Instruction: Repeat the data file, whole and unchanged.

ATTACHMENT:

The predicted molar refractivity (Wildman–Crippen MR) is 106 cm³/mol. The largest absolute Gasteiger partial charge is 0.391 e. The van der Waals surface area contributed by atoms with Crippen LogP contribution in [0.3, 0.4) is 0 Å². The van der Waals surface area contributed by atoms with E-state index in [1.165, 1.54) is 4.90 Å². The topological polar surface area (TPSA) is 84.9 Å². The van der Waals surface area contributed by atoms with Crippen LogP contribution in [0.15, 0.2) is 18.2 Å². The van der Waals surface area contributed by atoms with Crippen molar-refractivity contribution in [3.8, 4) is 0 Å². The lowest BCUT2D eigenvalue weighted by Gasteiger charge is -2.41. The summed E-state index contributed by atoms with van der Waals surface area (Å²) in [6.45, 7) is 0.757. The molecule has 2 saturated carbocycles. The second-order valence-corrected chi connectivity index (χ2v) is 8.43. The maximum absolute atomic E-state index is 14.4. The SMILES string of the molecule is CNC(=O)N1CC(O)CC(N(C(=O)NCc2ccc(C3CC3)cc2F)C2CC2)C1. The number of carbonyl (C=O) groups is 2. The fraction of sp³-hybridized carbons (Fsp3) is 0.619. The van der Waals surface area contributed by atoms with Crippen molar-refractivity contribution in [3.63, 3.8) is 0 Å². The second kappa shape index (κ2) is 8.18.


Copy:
The predicted molar refractivity (Wildman–Crippen MR) is 106 cm³/mol. The largest absolute Gasteiger partial charge is 0.391 e. The van der Waals surface area contributed by atoms with Crippen LogP contribution in [0.3, 0.4) is 0 Å². The van der Waals surface area contributed by atoms with E-state index in [1.165, 1.54) is 4.90 Å². The topological polar surface area (TPSA) is 84.9 Å². The van der Waals surface area contributed by atoms with Crippen LogP contribution in [0.15, 0.2) is 18.2 Å². The van der Waals surface area contributed by atoms with Crippen molar-refractivity contribution in [3.8, 4) is 0 Å². The lowest BCUT2D eigenvalue weighted by Gasteiger charge is -2.41. The summed E-state index contributed by atoms with van der Waals surface area (Å²) in [6.45, 7) is 0.757. The molecule has 2 saturated carbocycles. The second-order valence-corrected chi connectivity index (χ2v) is 8.43. The maximum absolute atomic E-state index is 14.4. The SMILES string of the molecule is CNC(=O)N1CC(O)CC(N(C(=O)NCc2ccc(C3CC3)cc2F)C2CC2)C1. The number of carbonyl (C=O) groups is 2. The fraction of sp³-hybridized carbons (Fsp3) is 0.619. The van der Waals surface area contributed by atoms with Crippen molar-refractivity contribution in [3.63, 3.8) is 0 Å². The second kappa shape index (κ2) is 8.18.